A Life in Retreat? Yes and No….
Devotional thoughts for our days
4 Delight yourselves in God, yes, find your joy in him at all times. Have a reputation for gentleness, and never forget the nearness of your Lord.
6 Don’t worry over anything whatever; tell God every detail of your needs in earnest and thankful prayer, and the peace of God which transcends human understanding, will keep constant guard over your hearts and minds as they rest in Christ Jesus.
8 Here is a last piece of advice. If you believe in goodness and if you value the approval of God, fix your minds on the things which are holy and right and pure and beautiful and good. Model your conduct on what you have learned from me, on what I have told you and shown you, and you will find the God of peace will be with you. Philippians 4:4-8 (Phillips NT)
39 I see myself like a poor little bird, accustomed only to making short flights from tree to tree, or, at most, up to a third floor balcony… One day in its life it succeeded in reaching the roof of a modest building, that you could hardly call a skyscraper. But suddenly our little bird is snatched up by an eagle, who mistakes the bird for one of its own brood. In its powerful talons the bird is borne higher and higher, above the mountains of the earth and the snow capped peaks, above the white, blue and rose pink clouds, and higher and higher until it can look right into the sun. And then the eagle lets go of the little bird and says: Off you go. Fly! Lord, may I never flutter again close to the ground. May I always be enlightened by the rays of the divine sun—Christ—in the Eucharist. May my flight never be interrupted until I find repose in your Heart.
Far too often do I resemble St Josemaria’s little bird, content and yet bored with the simple life we struggle through. Not only do I lack the power and skill to soar above the heights, I fear to do so, for flying that high means I could crash. And if crashing close to the ground is hard, how much more devastating would it be to crash when I am spending time in the heavens?
The idea of soaring with eagles sounds nice, it sounds incredible, but I’ve been on too many retreats and had to come back to “reality” from the mountaintop experience. Even worse, I’ve seen what it can do where people only see that mountaintop experience as the only blessed thing in their lives. Where they live, remembering the high of the last retreat, and looking forward to the next one.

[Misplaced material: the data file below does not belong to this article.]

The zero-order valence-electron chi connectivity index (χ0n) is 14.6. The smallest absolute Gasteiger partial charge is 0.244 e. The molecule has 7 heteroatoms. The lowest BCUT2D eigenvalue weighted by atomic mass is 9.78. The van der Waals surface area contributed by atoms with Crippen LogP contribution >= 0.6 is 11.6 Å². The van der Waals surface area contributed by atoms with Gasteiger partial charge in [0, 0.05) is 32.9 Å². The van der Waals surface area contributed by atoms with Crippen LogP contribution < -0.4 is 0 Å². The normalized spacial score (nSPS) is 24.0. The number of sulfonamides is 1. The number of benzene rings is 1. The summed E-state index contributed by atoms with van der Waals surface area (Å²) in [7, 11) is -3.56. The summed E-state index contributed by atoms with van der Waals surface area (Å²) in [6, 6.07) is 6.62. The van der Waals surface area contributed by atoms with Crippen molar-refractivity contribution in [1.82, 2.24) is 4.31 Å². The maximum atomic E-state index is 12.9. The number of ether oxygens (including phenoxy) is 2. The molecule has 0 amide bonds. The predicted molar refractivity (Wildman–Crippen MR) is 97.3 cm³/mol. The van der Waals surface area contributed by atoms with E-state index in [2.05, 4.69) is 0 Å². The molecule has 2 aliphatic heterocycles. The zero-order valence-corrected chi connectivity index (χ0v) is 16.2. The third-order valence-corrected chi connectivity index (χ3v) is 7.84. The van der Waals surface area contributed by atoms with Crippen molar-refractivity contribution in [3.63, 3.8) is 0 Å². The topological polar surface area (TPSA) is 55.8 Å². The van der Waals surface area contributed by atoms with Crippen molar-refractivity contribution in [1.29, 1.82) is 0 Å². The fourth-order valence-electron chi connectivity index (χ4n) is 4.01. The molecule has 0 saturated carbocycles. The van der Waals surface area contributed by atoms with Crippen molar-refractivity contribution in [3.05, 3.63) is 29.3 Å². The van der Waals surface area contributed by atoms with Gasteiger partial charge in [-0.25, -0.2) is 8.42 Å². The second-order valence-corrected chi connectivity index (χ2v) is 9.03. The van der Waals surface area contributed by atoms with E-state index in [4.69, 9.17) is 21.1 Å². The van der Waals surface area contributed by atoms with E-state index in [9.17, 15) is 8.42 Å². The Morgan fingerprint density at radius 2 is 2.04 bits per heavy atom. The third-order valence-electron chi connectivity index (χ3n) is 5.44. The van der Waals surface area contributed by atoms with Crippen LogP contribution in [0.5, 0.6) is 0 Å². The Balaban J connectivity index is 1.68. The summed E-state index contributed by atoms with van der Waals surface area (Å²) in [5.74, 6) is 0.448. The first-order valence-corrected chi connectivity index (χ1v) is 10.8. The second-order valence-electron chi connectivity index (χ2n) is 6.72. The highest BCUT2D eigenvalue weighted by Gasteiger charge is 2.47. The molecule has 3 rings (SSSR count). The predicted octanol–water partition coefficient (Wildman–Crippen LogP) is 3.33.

If only we didn’t have to come down!
If only I wasn’t so afraid of those heights.
Paul urges us to delight in God, to give to him every detail of every problem, depending upon Him to receive them as He promised when He asked us to cast all our burdens upon Him. He begs us to keep our eyes on the things that are good, that are Godly,
Does that require us to stay soaring in the heavens, only to be worthless here on earth? Do we like the monks of old or the Amish, separate ourselves from the world? How can we be in the world but not of it, as Jesus asks?
Is this command of Paul, to delight in God, to rejoice in all things possible? Or is it just an unfulfilled dream? And if it is unfulfilled, does this mean the negative impact I think it does, a life lived in disobedience and therefore condemnation?
I can’t worry about that question, nor its answer. it is beyond my role, beyond my experience. For if I worry about that, the more I will not spend my time delighting in Him, and the less likely it will be for me to run to Him for the forgiveness I so need, for the comfort and consoling that will restore to me the joy of my salvation, and the awe of being found in His presence, and loved.
For that is where the delight comes from, in realizing how incredible God’s love is, a love that desires to make itself manifest in every moment of our lives. love that would shape our lives with thoughts about what is righteous and just, what is lovely and pure, what is of God.
May our desire to dwell in His presence be satisfied, and may be not be satisfied with anything else. AMEN!
Escriva, Josemaria. The Forge (Kindle Locations 366-374). Scepter Publishers. Kindle Edition.